Leavening: What is the difference between baking powder and baking soda?

Posted on December 17th, 2011  |  Filed under Kitchen Shrink « Useful Info

This week Joseph e-mailed the Kitchen Shrink to ask, “What is the difference between baking powder and baking soda! When do you use each of these two ingredients!”

Both baking powder and baking soda are leavening agents; they release carbon dioxide to make baked products rise. Baking soda is bicarbonate of soda. It is an alkali and must be mixed with an acid in order to produce carbon dioxide. It is used in recipes that include an acidic ingredient such as citrus juice, buttermilk, yogurt, molasses, or chocolate but the proportion of baking soda to acid must be correct or a soapy flavor will be produced. It is important to use tested recipes to prevent that problem.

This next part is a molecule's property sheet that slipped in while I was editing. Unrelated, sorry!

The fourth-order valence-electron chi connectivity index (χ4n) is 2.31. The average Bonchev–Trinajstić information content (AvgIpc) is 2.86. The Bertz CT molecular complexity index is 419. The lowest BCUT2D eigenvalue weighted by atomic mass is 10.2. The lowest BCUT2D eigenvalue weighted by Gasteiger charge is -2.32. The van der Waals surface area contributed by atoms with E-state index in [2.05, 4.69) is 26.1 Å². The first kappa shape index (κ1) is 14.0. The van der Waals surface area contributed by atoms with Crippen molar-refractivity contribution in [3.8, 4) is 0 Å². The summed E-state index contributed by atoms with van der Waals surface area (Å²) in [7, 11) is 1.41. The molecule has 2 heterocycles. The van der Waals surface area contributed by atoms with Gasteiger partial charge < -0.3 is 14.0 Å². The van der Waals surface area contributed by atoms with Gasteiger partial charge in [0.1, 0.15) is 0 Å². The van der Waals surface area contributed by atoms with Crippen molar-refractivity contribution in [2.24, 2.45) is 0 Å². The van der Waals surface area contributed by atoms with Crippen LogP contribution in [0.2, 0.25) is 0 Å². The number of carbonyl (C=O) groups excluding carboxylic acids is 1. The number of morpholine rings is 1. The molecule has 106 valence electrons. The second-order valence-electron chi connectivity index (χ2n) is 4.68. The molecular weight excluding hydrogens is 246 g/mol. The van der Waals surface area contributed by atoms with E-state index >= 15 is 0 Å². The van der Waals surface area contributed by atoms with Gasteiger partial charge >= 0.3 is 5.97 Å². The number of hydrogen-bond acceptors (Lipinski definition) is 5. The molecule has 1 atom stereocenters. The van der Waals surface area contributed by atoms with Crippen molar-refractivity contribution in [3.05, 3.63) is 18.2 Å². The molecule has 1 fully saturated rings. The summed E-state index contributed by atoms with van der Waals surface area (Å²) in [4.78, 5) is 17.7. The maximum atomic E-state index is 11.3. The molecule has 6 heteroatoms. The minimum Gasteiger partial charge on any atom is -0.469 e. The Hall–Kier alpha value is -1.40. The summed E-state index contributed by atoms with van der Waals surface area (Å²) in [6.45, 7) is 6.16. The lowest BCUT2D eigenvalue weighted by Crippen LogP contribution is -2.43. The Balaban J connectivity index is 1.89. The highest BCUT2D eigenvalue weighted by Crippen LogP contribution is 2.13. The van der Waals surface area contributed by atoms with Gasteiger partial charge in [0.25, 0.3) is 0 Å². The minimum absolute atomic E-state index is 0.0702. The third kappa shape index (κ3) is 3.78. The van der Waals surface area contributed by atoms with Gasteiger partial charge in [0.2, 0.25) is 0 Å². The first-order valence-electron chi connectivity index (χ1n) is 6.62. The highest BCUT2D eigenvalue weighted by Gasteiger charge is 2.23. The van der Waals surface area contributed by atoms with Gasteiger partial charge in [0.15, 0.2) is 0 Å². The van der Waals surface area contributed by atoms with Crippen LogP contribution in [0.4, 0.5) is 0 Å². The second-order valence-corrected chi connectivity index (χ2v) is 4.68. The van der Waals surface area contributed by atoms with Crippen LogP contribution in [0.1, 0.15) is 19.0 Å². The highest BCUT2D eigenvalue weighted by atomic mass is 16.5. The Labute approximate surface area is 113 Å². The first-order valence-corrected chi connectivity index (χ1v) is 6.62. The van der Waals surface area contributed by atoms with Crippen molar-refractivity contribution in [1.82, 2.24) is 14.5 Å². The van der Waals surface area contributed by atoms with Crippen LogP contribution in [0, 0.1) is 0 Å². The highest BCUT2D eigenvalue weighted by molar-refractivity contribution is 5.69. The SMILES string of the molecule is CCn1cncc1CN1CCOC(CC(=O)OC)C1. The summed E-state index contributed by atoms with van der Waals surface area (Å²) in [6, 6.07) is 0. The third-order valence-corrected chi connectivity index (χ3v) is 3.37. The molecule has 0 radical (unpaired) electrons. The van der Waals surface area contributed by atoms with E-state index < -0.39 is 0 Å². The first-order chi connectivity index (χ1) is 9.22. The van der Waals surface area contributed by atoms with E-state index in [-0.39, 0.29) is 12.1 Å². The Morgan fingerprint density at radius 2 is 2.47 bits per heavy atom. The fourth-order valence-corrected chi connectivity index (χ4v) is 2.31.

Baking powder is a mixture of baking soda and an acid such as cream of tartar in the correct proportion along with cornstarch to keep the two from mixing before they are put into a baked product. It is used in baked goods that don’t include an acidic ingredient.

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